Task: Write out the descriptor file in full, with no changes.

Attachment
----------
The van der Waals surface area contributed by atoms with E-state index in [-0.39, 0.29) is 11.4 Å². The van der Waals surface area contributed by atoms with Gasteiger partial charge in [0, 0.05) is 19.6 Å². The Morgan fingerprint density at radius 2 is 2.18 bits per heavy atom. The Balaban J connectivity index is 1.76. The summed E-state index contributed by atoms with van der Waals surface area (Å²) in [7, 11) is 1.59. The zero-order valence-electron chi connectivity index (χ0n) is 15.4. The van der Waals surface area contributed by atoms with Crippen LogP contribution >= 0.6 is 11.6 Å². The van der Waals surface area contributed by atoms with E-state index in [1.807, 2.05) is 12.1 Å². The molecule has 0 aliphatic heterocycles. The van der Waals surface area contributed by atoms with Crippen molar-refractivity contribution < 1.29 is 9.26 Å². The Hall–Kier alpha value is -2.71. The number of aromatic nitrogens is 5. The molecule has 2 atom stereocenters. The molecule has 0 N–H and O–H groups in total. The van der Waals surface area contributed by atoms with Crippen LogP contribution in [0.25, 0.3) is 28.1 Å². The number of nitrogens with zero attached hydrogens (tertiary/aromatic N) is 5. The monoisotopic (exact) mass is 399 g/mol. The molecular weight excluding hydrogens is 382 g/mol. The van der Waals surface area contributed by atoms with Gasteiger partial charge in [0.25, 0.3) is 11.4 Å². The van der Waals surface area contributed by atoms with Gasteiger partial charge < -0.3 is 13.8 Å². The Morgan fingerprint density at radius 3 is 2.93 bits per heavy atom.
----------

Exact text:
The van der Waals surface area contributed by atoms with E-state index in [-0.39, 0.29) is 11.4 Å². The van der Waals surface area contributed by atoms with Gasteiger partial charge in [0, 0.05) is 19.6 Å². The Morgan fingerprint density at radius 2 is 2.18 bits per heavy atom. The Balaban J connectivity index is 1.76. The summed E-state index contributed by atoms with van der Waals surface area (Å²) in [7, 11) is 1.59. The zero-order valence-electron chi connectivity index (χ0n) is 15.4. The van der Waals surface area contributed by atoms with Crippen LogP contribution >= 0.6 is 11.6 Å². The van der Waals surface area contributed by atoms with E-state index in [1.807, 2.05) is 12.1 Å². The molecule has 0 aliphatic heterocycles. The van der Waals surface area contributed by atoms with Crippen molar-refractivity contribution < 1.29 is 9.26 Å². The Hall–Kier alpha value is -2.71. The number of aromatic nitrogens is 5. The molecule has 2 atom stereocenters. The molecule has 0 N–H and O–H groups in total. The van der Waals surface area contributed by atoms with Crippen LogP contribution in [0.25, 0.3) is 28.1 Å². The number of nitrogens with zero attached hydrogens (tertiary/aromatic N) is 5. The monoisotopic (exact) mass is 399 g/mol. The molecular weight excluding hydrogens is 382 g/mol. The van der Waals surface area contributed by atoms with Gasteiger partial charge in [0.25, 0.3) is 11.4 Å². The van der Waals surface area contributed by atoms with Gasteiger partial charge < -0.3 is 13.8 Å². The Morgan fingerprint density at radius 3 is 2.93 bits per heavy atom.